Governing Landscapes through Partnerships: Lessons from Amboseli, Kenya
Mugo, Tabitha Njeri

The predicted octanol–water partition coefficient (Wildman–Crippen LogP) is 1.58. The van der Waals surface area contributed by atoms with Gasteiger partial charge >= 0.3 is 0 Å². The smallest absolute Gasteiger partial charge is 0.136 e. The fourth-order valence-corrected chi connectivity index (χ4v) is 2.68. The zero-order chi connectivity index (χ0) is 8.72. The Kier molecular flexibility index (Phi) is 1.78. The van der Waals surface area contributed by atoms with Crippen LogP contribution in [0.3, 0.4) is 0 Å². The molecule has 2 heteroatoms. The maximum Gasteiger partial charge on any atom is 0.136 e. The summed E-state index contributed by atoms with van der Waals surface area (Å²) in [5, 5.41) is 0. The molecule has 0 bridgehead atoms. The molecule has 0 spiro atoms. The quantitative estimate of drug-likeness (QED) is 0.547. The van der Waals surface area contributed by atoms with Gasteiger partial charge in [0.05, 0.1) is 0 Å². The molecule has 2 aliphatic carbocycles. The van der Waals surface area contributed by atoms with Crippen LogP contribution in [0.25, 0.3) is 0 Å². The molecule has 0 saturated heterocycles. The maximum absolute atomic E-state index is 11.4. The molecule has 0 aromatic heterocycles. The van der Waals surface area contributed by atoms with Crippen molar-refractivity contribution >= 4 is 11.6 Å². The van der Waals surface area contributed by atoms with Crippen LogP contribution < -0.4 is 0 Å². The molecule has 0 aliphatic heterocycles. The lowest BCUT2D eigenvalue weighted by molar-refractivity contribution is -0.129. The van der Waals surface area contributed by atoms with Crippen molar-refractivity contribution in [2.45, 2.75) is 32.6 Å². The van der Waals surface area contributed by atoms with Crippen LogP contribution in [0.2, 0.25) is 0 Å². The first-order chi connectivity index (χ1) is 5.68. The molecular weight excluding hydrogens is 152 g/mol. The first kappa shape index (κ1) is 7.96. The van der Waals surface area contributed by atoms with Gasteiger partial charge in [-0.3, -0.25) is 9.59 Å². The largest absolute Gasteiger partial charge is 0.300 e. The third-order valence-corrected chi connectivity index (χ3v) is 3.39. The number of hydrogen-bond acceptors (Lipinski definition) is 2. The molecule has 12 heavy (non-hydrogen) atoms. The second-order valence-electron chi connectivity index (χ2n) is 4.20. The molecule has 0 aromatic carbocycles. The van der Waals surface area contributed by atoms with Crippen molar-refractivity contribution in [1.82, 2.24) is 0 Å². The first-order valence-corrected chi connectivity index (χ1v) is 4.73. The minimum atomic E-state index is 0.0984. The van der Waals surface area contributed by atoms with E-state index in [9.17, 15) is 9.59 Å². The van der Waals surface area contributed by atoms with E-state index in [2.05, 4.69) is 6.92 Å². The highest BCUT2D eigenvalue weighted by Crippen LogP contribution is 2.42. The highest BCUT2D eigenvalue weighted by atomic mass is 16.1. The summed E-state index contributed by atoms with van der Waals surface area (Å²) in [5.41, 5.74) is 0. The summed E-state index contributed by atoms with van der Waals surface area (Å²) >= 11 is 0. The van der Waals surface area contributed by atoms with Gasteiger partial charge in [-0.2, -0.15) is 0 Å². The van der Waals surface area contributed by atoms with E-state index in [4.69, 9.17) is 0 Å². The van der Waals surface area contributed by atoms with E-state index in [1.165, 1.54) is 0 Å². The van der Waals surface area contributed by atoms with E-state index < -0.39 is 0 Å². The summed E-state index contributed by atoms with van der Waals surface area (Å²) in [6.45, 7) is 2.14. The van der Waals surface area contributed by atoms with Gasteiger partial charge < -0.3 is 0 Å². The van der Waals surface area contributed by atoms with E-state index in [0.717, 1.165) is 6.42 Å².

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This study focuses on the Kenyan Amboseli landscape, which comprises the Amboseli National Park and six neighbouring Maasai community Group Ranches, namely Mbirikani, Kuku, Kimana, Eselengei, Ologulului-Ololorashi Ologulului, and Rombo. Over the past five decades, Amboseli has been facing persistent conservation and development challenges. These include changing land tenure and land-use; humanwildlife conflicts (HWCs); poaching of wildlife; unplanned and uncoordinated development; loss and fragmentation of wildlife habitats; inadequate and unequal benefits for local communities; high levels of poverty; and a conservation-development nexus policy void. To mitigate these challenges, various policy interventions, mostly in the form of varied partnership arrangements between actors drawn from communities, governments, market, and conservation organizations, have been initiated – with mixed outcomes. This thesis specifically explores two landscape-wide partnerships, the Amboseli Ecosystem Trust (AET) and the Big Life Foundation (BLF). The Amboseli Ecosystem Trust is a landscape-based partnership that seeks to bring together governmental agencies, communities, private investors, and civil society with the aim of simultaneously achieving conservation and development goals. The Big Life Foundation (BLF), a partner and member of the AET’s Board of Trustees and the successor of the Maasailand Preservation Trust (MPT), is a partnership between the Mbirikani Group Ranch community members and a tourism investor-based conservation NGO. BLF’s projects cover a large part of the Amboseli landscape in Kenya and adjacent areas in northern Tanzania....